Word Enemies are words that cause me problems because they’re bastards. Specifically because they either exist in two or more languages I speak and have different meanings in each or because they have multiple meanings which aren’t necessarily obvious to a non-native speaker.
Everyone knows what a ménage à trois is. At least all Americans do and I’m not sure why. I took French for five years in school and lived en famille twice and I certainly didn’t learn the phrase there. Also, since my parents didn’t love me, I never had cable TV so this was clearly something I learned “on the streets,” though my streets were all well-tended and predominantly used by mid-price foreign vehicles.
I bring this up because the first time I heard “Mon manège à moi” I thought the title was “Mon ménage à moi,” which made no sense. “My [something sexual] to me/myself”? Of course, now I’m a total expert in all kinds of ménage-related business because the word comes from the Latin for “house.”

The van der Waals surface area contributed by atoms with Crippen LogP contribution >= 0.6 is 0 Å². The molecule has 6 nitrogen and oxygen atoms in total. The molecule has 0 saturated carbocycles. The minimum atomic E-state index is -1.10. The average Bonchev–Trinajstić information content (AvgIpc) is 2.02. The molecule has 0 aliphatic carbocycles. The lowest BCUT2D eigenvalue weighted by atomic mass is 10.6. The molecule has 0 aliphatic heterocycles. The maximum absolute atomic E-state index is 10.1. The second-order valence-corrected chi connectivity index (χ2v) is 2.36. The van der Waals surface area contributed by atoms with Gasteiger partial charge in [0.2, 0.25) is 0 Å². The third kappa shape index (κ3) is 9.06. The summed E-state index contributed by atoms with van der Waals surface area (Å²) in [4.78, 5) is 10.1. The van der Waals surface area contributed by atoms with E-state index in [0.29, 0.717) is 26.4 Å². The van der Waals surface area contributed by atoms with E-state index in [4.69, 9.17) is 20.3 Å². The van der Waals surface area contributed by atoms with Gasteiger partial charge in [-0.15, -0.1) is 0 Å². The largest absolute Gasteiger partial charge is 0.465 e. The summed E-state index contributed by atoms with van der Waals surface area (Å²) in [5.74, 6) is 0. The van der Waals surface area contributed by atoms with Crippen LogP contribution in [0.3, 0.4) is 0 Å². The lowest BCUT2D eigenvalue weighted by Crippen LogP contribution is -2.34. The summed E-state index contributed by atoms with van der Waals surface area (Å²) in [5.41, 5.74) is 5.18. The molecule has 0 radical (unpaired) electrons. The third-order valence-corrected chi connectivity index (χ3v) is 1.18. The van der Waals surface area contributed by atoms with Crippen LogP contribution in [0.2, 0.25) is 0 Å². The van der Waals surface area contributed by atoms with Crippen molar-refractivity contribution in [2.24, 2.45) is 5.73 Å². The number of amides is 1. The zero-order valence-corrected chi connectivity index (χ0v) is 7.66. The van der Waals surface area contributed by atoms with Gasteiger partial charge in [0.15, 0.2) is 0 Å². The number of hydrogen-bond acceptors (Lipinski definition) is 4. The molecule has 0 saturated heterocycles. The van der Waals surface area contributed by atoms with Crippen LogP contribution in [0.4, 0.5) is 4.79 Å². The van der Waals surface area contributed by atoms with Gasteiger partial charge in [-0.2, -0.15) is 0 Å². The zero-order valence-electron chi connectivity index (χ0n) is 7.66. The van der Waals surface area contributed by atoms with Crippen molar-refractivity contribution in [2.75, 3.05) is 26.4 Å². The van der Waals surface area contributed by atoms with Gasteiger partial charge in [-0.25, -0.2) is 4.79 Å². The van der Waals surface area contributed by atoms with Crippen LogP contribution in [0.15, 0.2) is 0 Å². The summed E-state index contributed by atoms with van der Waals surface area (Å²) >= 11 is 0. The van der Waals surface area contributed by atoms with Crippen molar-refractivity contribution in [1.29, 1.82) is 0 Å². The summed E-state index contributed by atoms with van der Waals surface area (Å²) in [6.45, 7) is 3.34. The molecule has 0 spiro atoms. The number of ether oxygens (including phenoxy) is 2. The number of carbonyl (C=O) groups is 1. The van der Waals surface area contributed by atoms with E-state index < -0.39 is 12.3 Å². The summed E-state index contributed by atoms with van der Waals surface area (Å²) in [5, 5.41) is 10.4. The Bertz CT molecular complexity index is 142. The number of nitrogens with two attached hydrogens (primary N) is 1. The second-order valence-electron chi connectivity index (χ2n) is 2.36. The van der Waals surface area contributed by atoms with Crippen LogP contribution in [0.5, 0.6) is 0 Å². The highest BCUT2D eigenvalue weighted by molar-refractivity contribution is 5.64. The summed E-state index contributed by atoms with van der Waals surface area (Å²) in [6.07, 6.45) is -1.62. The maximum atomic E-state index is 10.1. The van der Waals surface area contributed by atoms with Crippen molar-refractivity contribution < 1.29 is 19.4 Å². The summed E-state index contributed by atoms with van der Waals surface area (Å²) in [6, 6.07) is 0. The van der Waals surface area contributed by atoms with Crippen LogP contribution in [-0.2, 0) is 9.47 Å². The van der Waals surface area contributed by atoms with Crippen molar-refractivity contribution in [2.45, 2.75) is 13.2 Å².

If you’re moving house, that’s déménagement. If you’re cleaning house, that’s faire le ménage. If you’re watching a popular French comedy about different couples and the problems they have, that’s “Scènes de ménages.” (They just had their 2000th episode. Two thousandth. It’s très popular.)
Just because you think you know what a word means, you’re not always right. My dictionary lists ten primary definitions for ménage and more than a dozen idiomatic expressions related to ménage and that’s before getting into different forms with prefixes and suffixes. Fais gaffe lest ye make a gaffe yourself.